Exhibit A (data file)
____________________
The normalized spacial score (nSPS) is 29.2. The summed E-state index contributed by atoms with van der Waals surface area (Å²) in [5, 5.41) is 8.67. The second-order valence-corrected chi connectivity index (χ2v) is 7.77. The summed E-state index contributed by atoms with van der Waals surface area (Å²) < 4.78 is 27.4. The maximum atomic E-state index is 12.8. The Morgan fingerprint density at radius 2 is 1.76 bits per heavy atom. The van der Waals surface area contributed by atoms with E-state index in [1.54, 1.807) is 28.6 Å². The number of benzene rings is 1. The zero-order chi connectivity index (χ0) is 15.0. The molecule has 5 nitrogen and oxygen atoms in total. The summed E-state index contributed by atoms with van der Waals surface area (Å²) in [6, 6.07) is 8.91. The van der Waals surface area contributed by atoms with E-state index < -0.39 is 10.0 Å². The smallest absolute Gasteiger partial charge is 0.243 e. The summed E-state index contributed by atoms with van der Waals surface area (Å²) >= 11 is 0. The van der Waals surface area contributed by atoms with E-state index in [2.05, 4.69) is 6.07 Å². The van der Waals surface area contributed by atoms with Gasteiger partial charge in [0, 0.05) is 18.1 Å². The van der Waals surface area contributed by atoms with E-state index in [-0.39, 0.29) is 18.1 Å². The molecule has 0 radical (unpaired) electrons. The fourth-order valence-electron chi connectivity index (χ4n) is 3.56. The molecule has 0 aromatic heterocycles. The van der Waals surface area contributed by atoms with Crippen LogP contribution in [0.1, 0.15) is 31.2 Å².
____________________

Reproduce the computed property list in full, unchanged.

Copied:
The normalized spacial score (nSPS) is 29.2. The summed E-state index contributed by atoms with van der Waals surface area (Å²) in [5, 5.41) is 8.67. The second-order valence-corrected chi connectivity index (χ2v) is 7.77. The summed E-state index contributed by atoms with van der Waals surface area (Å²) < 4.78 is 27.4. The maximum atomic E-state index is 12.8. The Morgan fingerprint density at radius 2 is 1.76 bits per heavy atom. The van der Waals surface area contributed by atoms with E-state index in [1.54, 1.807) is 28.6 Å². The number of benzene rings is 1. The zero-order chi connectivity index (χ0) is 15.0. The molecule has 5 nitrogen and oxygen atoms in total. The summed E-state index contributed by atoms with van der Waals surface area (Å²) in [6, 6.07) is 8.91. The van der Waals surface area contributed by atoms with E-state index < -0.39 is 10.0 Å². The smallest absolute Gasteiger partial charge is 0.243 e. The summed E-state index contributed by atoms with van der Waals surface area (Å²) >= 11 is 0. The van der Waals surface area contributed by atoms with E-state index in [2.05, 4.69) is 6.07 Å². The van der Waals surface area contributed by atoms with Gasteiger partial charge in [0, 0.05) is 18.1 Å². The van der Waals surface area contributed by atoms with E-state index in [-0.39, 0.29) is 18.1 Å². The molecule has 0 radical (unpaired) electrons. The fourth-order valence-electron chi connectivity index (χ4n) is 3.56. The molecule has 0 aromatic heterocycles. The van der Waals surface area contributed by atoms with Crippen LogP contribution in [0.1, 0.15) is 31.2 Å².